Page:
High speed interfaces such as SerDes (Serializer/Deserializer) are pushing to higher and higher data rates such as 225 Gb/s. The maximum data rate versus capacitive loading from ESD protection circuitry is shown in Figure 2 as well as the CDM levels that can be obtained in the various data rate ranges. There is currently no way to design interfaces at such speeds and have 250 V CDM levels.

Figure 2: Data Rates of single lane SERDES vs. Allowed ESD Capacitive Loading Budget of high-speed IO circuits using non return to zero signaling. From [3]

Handling integrated circuits with such high-speed data pins will require extra care in a manufacturing environment. Integrated circuits with such high-speed interfaces should also be designed with the high-speed pins kept away from corners and edges of a package where they are most likely to experience charged device events.

2.5D and 3D Packages

Advanced packaging is presenting CDM challenges well beyond the 125 V CDM proposed for high-speed interface pins. 2.5D and 3D packages involve the stacking of integrated circuit dies within a package. The completed package will still require >125 V and 250 V CDM levels, but the interfaces between the dies in the package face their own CDM risks during manufacture. The die in 2.5D and 3D packages often have 10s to 100s of thousands of connections.

The density of interconnects restricts the area available for ESD protection elements resulting in even lower CDM robustness levels as illustrated in Figure 3. Copper micro bumps with pitches in the 40 µm to 10 mm range can only afford the area penalty which can deliver about 30 V or less of CDM robustness. Hybrid bonding, in which chips or wafers are bonded together with direct copper to copper connections, can be made with contact pitches well below 10 µm. With such fine pitches, the area available for ESD protection elements is reduced and it is only possible to provide CDM levels on the order of 5 V. Fortunately, these levels of factory control are only needed in a limited number of steps in a cleanroom environment, but the ESD control issues are extreme.

Figure 3: Expected die-to-die interface CDM robustness as the number of die-to-die interfaces in a package increases. Based on [3]

CDM Testing

CDM testing is a challenge at low voltages. Given et. al. [9] have shown that at low voltage, the field induced CDM test method specified by JS‑002 [1] gives very poor reproducibility in the stress waveform due to variability in the air discharge. Unfortunately, there is an increased need for accurate CDM measurements at low voltages. WP2 Version 3 encourages designers of ultra-high-speed buffers which cannot reach 250 V CDM not to drop their design target all the way to 125 V but to come as close to 250 V CDM as much as possible. Having the ability to accurately measure CDM levels between 125 V and 250 V with 10 or 20 V accuracy is therefore critical. Measuring CDM levels in the 10s of volts for 2.5D and 3D interfaces with the current field induced CDM from JS-002 is impossible. Fortunately, there are new developing options.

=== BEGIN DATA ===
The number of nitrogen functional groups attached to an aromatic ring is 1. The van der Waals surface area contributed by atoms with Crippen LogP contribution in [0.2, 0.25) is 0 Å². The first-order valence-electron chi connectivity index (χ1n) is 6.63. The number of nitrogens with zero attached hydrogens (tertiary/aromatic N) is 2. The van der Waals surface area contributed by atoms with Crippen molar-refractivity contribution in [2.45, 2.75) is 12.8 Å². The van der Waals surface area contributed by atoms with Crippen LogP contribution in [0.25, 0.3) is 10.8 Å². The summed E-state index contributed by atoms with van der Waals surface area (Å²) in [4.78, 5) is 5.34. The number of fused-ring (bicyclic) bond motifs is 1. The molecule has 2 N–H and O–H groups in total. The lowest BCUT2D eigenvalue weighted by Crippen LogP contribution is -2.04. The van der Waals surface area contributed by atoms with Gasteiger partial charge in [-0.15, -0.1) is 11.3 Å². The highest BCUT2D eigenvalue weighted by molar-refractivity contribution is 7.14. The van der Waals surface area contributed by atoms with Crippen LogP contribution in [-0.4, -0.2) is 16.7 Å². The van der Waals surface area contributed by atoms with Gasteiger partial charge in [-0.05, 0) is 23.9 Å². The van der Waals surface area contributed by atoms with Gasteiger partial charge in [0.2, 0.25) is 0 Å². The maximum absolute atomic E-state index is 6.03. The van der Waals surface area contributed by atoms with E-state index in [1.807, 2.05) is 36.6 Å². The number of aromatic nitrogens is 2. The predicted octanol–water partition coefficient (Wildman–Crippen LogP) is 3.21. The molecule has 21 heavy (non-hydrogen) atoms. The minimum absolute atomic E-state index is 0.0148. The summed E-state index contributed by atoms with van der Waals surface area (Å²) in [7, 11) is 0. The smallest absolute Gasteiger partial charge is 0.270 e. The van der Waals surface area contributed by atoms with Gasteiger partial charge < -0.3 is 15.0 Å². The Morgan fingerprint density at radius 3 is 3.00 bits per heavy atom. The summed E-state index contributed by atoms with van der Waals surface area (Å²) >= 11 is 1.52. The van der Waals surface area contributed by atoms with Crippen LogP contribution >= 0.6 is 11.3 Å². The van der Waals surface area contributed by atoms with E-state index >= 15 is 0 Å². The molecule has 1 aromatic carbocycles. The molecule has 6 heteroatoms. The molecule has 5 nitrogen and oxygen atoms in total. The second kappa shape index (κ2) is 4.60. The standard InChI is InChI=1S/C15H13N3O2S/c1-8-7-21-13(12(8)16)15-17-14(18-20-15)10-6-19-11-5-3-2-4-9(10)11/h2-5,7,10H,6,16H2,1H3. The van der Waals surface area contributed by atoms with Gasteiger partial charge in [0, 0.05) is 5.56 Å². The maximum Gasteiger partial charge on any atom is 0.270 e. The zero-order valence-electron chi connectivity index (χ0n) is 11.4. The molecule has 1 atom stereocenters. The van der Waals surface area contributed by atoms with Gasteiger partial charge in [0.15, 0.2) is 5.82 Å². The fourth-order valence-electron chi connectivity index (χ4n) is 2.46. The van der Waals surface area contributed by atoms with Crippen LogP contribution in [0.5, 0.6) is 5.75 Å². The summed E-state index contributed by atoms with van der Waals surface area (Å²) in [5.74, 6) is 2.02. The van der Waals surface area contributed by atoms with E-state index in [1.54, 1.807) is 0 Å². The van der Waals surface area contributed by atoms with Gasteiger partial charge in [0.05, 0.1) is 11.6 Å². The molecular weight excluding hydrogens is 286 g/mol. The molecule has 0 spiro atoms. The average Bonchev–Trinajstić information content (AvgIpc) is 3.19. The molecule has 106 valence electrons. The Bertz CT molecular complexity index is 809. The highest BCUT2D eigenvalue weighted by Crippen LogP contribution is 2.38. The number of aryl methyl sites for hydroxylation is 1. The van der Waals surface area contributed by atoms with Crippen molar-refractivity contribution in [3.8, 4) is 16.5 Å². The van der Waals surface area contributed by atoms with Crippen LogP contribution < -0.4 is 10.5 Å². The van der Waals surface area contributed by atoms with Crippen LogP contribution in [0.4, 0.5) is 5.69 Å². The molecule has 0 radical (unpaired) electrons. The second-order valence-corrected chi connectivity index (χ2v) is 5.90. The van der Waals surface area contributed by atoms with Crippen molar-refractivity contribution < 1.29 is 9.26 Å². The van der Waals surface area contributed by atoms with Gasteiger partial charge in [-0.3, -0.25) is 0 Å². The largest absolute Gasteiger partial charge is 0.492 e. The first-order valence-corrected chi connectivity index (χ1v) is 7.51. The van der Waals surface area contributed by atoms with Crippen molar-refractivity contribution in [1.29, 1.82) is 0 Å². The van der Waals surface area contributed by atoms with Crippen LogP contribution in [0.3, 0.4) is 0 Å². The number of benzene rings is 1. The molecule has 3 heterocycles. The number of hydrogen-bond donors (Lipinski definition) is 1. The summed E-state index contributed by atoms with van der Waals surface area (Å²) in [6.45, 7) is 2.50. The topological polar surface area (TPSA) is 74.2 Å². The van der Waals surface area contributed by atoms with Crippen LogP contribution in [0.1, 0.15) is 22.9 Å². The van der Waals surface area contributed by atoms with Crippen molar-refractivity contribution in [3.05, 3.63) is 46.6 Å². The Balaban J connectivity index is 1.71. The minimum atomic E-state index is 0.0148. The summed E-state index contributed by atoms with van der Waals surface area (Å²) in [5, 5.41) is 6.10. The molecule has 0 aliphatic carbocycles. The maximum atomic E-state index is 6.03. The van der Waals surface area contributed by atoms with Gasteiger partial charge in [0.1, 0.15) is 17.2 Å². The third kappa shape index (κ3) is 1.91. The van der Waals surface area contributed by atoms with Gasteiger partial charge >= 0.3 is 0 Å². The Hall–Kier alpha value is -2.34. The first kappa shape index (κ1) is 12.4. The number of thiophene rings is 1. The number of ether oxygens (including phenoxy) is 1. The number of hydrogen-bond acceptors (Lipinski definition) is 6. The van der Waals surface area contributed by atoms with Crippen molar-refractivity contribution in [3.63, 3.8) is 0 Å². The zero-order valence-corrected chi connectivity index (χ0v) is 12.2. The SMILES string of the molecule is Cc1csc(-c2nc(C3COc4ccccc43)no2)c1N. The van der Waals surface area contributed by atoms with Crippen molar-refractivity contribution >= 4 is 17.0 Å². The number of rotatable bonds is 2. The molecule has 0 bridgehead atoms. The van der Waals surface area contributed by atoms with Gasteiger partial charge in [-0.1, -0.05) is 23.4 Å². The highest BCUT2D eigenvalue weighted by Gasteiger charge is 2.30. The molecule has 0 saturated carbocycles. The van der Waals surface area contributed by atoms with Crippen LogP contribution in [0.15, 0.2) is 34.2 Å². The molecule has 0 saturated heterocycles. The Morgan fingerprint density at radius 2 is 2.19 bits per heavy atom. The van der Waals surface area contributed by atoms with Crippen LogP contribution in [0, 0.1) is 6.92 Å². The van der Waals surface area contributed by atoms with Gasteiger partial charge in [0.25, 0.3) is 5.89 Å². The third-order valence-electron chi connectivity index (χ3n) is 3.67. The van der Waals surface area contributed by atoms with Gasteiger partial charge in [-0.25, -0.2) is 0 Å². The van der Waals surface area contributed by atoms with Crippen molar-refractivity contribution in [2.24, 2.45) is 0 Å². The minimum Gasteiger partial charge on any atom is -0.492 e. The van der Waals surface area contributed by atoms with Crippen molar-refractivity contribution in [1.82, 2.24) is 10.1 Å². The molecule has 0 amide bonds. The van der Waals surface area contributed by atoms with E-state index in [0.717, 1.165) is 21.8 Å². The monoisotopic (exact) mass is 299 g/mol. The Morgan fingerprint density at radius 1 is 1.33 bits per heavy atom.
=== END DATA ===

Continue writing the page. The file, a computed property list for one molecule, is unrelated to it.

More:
A modification of the field induced CDM has recently been introduced, Relay Pogo Contact CDM (RP‑CCDM) [10]. In this method a small relay is included in the pogo pin of a field induced CDM tester. The method has been found to produce in specification waveforms but with significantly reduced variability at low voltages. This method promises to produce more reliable test results in the 100 V to 250 V range. Unfortunately, it is not expected that RP-CCDM will provide reliable measurements in the 10s of volts needed for 2.5D and 3D packaging.

Two other methods have also shown promise for low voltage CDM testing, low impedance contact CDM (LI-CCDM) [11] and capacitively coupled TLP (CC-TLP) [12]. Both methods use variations of very fast transmission line pulse testing to stress integrated circuit pins in which the stress is initiated in a relay removing the variability of air discharge. Additionally, both methods produce stress waveforms very similar to a CDM waveform but have very well controlled waveforms to low voltages. The two methods have been discussed in an earlier In Compliance article [13]. The challenge, especially for the Joint JEDEC/ESDA CDM working group which is responsible for JS-002, is to translate these two stress methods into equivalent CDM voltages. This work is underway in the working group.